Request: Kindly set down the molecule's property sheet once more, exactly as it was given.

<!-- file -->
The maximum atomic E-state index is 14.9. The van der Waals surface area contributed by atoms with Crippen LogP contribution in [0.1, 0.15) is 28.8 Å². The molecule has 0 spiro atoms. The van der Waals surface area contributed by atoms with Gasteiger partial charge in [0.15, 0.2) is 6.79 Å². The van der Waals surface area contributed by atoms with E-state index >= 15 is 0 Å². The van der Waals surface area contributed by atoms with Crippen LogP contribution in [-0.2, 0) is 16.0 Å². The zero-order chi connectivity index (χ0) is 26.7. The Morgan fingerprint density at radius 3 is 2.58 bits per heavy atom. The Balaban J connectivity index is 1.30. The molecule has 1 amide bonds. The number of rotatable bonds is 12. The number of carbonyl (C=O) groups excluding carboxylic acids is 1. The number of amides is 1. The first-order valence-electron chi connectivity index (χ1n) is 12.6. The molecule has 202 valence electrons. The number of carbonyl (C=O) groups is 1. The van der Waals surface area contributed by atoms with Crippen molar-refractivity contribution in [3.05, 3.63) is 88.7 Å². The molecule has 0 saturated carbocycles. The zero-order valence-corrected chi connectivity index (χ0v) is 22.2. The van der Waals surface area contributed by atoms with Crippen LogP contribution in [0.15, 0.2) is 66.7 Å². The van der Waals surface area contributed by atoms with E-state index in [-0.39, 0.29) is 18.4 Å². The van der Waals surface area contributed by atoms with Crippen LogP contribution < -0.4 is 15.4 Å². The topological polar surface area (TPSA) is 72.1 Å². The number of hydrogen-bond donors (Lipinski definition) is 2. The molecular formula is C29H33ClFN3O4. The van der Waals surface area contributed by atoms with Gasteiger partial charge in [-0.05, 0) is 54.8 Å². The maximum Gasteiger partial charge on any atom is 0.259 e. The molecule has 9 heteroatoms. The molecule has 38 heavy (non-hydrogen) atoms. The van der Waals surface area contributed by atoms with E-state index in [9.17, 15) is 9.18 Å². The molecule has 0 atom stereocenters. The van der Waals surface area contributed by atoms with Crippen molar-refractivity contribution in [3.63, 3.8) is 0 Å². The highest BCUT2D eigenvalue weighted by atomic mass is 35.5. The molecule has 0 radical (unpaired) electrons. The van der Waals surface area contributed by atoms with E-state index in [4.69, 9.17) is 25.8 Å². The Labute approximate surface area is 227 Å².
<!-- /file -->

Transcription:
The maximum atomic E-state index is 14.9. The van der Waals surface area contributed by atoms with Crippen LogP contribution in [0.1, 0.15) is 28.8 Å². The molecule has 0 spiro atoms. The van der Waals surface area contributed by atoms with Gasteiger partial charge in [0.15, 0.2) is 6.79 Å². The van der Waals surface area contributed by atoms with E-state index >= 15 is 0 Å². The van der Waals surface area contributed by atoms with Crippen LogP contribution in [-0.2, 0) is 16.0 Å². The zero-order chi connectivity index (χ0) is 26.7. The Morgan fingerprint density at radius 3 is 2.58 bits per heavy atom. The Balaban J connectivity index is 1.30. The molecule has 1 amide bonds. The number of rotatable bonds is 12. The number of carbonyl (C=O) groups excluding carboxylic acids is 1. The number of amides is 1. The first-order valence-electron chi connectivity index (χ1n) is 12.6. The molecule has 202 valence electrons. The number of carbonyl (C=O) groups is 1. The van der Waals surface area contributed by atoms with Crippen molar-refractivity contribution in [3.05, 3.63) is 88.7 Å². The molecule has 0 saturated carbocycles. The zero-order valence-corrected chi connectivity index (χ0v) is 22.2. The van der Waals surface area contributed by atoms with Crippen LogP contribution in [0.15, 0.2) is 66.7 Å². The van der Waals surface area contributed by atoms with E-state index in [-0.39, 0.29) is 18.4 Å². The van der Waals surface area contributed by atoms with Crippen LogP contribution < -0.4 is 15.4 Å². The topological polar surface area (TPSA) is 72.1 Å². The number of hydrogen-bond donors (Lipinski definition) is 2. The molecular formula is C29H33ClFN3O4. The van der Waals surface area contributed by atoms with Gasteiger partial charge in [-0.05, 0) is 54.8 Å². The maximum Gasteiger partial charge on any atom is 0.259 e. The molecule has 9 heteroatoms. The molecule has 38 heavy (non-hydrogen) atoms. The van der Waals surface area contributed by atoms with E-state index in [9.17, 15) is 9.18 Å². The molecule has 0 atom stereocenters. The van der Waals surface area contributed by atoms with Crippen molar-refractivity contribution in [3.63, 3.8) is 0 Å². The highest BCUT2D eigenvalue weighted by atomic mass is 35.5. The molecule has 0 radical (unpaired) electrons. The van der Waals surface area contributed by atoms with E-state index in [4.69, 9.17) is 25.8 Å². The Labute approximate surface area is 227 Å².